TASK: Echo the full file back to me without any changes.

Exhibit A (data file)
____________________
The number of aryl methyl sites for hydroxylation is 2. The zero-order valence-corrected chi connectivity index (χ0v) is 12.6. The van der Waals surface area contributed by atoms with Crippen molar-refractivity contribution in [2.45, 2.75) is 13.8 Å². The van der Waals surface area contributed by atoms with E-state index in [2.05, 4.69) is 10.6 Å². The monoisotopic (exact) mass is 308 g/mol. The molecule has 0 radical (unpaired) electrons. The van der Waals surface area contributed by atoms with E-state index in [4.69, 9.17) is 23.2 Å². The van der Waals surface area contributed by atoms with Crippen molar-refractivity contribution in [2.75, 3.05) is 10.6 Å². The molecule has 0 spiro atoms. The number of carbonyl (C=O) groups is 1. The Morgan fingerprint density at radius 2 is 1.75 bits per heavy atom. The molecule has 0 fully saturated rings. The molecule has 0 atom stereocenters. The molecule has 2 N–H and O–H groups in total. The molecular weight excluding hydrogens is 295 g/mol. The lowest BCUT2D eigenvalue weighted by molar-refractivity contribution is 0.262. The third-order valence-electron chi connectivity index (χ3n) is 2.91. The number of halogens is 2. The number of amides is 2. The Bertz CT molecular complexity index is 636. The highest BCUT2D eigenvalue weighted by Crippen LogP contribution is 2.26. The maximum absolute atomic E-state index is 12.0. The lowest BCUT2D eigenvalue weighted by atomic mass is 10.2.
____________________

The number of aryl methyl sites for hydroxylation is 2. The zero-order valence-corrected chi connectivity index (χ0v) is 12.6. The van der Waals surface area contributed by atoms with Crippen molar-refractivity contribution in [2.45, 2.75) is 13.8 Å². The van der Waals surface area contributed by atoms with E-state index in [2.05, 4.69) is 10.6 Å². The monoisotopic (exact) mass is 308 g/mol. The molecule has 0 radical (unpaired) electrons. The van der Waals surface area contributed by atoms with E-state index in [4.69, 9.17) is 23.2 Å². The van der Waals surface area contributed by atoms with Crippen molar-refractivity contribution in [2.75, 3.05) is 10.6 Å². The molecule has 0 spiro atoms. The number of carbonyl (C=O) groups is 1. The Morgan fingerprint density at radius 2 is 1.75 bits per heavy atom. The molecule has 0 fully saturated rings. The molecule has 0 atom stereocenters. The molecule has 2 N–H and O–H groups in total. The molecular weight excluding hydrogens is 295 g/mol. The lowest BCUT2D eigenvalue weighted by molar-refractivity contribution is 0.262. The third-order valence-electron chi connectivity index (χ3n) is 2.91. The number of halogens is 2. The number of amides is 2. The Bertz CT molecular complexity index is 636. The highest BCUT2D eigenvalue weighted by Crippen LogP contribution is 2.26. The maximum absolute atomic E-state index is 12.0. The lowest BCUT2D eigenvalue weighted by atomic mass is 10.2.